2003-08-31 - 10:00 a.m.
For the second time, I will attempt to make an entry while I'm here in Los Angeles. The first time, I pushed some weird button and the window disappeared, erasing everything. I blame this bizarre laptop.
The first day, we left straight from the airport to go camping. Brad confessed to me that he did not want to go to Joshua Tree Nat. Park: too hot, he said. I was disappointed, but then I learned that Joshua Tree was 4 or more hours away from where we were, and I wasn't in the mood to drive that long. We ended up going to Los Padres Nat. Forest to camp, which was a good choice. We had the entire campground to ourselves. The stars were out, so bright you could see the Milky Way. We also had a little bit of an adventure. There are some springs near the campground, according to the map, so we decided to strike out and look for them. There are no trails in this desert area, which to my eyes seemed a desert despite all the vegetation. We didn't see the springs anywhere, but I decided I wanted to get to the top of a nearby mountain/hill. We scrambled to the top, and we were able to see a lovely view. We were unable to spot our campground. After taking a break, we returned in what we thought was the general direction of the campground. We hadn't brought any food or water with us, and it was getting dark. I wasn't worried, until I fell into a couple of evil bushes. I don't know what these evil things were, but they were able to go through my pants and cut up my leg. That brought my mood down, and I started to get concerned also. We walked for a long time, and finally came to the conclusion we must have walked too far, so we doubled back; a sure sign of being hopelessly lost. But wait! We crested one small hill, and our campground was miraculously on the other side. (note: look up spelling of miraculously) The rest of the evening passed without event, although the celebratory beer of finding ourselves again was one of the most delicious Coronas I've ever had.
The next day we broke camp and drove to another section of the forest. We went on a 2 hour hike when we saw a sign for fish bowl trail, which I thought looked interesting. We never found fish bowl, but the hike was nice; this time we were on a trail and couldn't get lost. We got back to the car and kept driving. We came on a more clearly marked trail for fish bowl, and I was a little disappointed that we'd chose the first one. We drove on, and eventually drove to a more popular camping area. The road to it was trecherous but fun in Brad's SUV. I was surprised there were so many people on the top of this new mountain. All of the best campsites were already taken. We parked and got out to look around; a nearby ranger pointed the way to Raspberry Springs Trail, warning us that it was steep. He should have warned us that it sucked. The so-called springs was just a pipe with water trickling out of it into a wood bucket. Springs? Ha! Seeing these sorry springs took away all my energy, and the walk back up was a real bitch. We were both tired and decided to drive away from the forest, only stopping at one point to make Macaroni and Cheese in my new titanium pot.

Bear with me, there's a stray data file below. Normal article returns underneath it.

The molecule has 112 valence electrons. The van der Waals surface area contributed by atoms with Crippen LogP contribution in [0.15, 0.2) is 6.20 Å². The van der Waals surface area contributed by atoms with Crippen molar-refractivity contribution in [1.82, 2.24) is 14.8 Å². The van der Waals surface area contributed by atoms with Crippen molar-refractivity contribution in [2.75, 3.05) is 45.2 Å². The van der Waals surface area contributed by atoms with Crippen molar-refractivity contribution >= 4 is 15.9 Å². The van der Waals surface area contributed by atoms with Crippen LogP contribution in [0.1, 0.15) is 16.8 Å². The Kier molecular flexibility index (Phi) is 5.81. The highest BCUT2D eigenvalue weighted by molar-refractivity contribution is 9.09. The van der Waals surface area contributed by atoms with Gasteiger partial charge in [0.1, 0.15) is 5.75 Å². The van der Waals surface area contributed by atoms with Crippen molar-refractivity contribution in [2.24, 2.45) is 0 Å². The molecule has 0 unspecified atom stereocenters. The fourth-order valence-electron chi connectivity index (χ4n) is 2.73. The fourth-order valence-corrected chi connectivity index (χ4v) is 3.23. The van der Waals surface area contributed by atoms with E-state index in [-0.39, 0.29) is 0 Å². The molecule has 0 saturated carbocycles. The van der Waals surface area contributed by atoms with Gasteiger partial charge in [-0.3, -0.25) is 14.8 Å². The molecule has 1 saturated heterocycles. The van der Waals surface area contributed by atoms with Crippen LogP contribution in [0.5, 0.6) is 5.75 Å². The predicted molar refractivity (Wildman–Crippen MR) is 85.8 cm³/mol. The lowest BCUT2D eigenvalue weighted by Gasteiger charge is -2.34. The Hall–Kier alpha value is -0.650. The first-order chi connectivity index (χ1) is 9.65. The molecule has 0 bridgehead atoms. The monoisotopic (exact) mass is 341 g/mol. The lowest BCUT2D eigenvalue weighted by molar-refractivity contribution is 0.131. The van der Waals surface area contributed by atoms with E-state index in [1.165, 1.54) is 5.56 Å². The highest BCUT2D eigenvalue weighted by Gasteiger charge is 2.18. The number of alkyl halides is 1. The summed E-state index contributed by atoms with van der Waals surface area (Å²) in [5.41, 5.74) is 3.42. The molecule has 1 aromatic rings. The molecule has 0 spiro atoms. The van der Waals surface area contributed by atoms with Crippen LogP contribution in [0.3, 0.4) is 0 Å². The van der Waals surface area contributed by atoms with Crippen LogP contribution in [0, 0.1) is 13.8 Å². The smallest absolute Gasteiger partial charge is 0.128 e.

That night, after we showered and changed, we went to see a movie called American Splendor. The L.A. movie scene is fantastic! Which I realize is a self evident truth for most people, but I was nevertheless amazed. American Splendor would never have been showed in Augusta. It's about an underground comic book that I wasn't previously aware of, and who showed up in the movie? Crumb! I loved the movie they made about him, too. This movie wasn't quite so good, but it was different, and therefore enjoyable. And speaking of different, we saw the movie in one of those old art deco theaters, Egyptian style. It was lovely.
The next day, yesterday, I made breakfast for Brad, and burnt the sausages so bad that the apartment fire alarm went off. I learned that Brad isn't very good in a crisis like this; he refused to take out the batteries to turn off the fire alarm. "I don't know how to, maybe the only people who do is the apartment management." I made him stand up on a stool to get to the alarm and turn it off, which he succeeded in doing. Thank God, because it was really annoying. Breakfast passed without further troubles.
We went to the Queen Mary, a famous ocean liner, although I'd never heard of it. It was kind of a rip off, $23 for admission. (and that's WITH a military discount) The only cool thing about it was the Observation Bar, where we sat and had a drink. It was a cool bar; you could look out onto the ocean and see the city of Long Beach. There was also a bunch of nuns sitting and drinking.
After the Queen Mary, we went out to eat at a Middle Eastern restaurant, which was delicious. I had a Lebanese Chardonnay, which wasn't good, but an experience to have none the less. We went home, with the intention of making Mai Tais, but I had the recepie stored on the internet, which wasn't working. Brad steals internet access from his neighbors, and sometimes the company catches on. I called everyone I had the number for, and didn't get a hold of anyone. BUT Dana called me back, out of curiousity, seeing a strange number on her cell phone. She assisted my efforts in getting the Mai Tai recepie; it was also good to talk to her again. If she happens to be reading this, GET RID OF AHREN.
Brad and I went to the store and got the ingredients, came back and drank Mai Tais and watched a movie. I fell asleep.
Now it is this morning, and we're going to go do... something. I can't remember. Hanging out with Brad is fun, he sees the world in such a different way than almost everyone I know, which is so refreshing. He also has a few annoying habits, like his respect for authority, and he's always adjusting himself. I mean, constantly. I try not to pay attention, but my God. I think 6 days with him will be plenty.
And THAT has been my life in Los Angeles.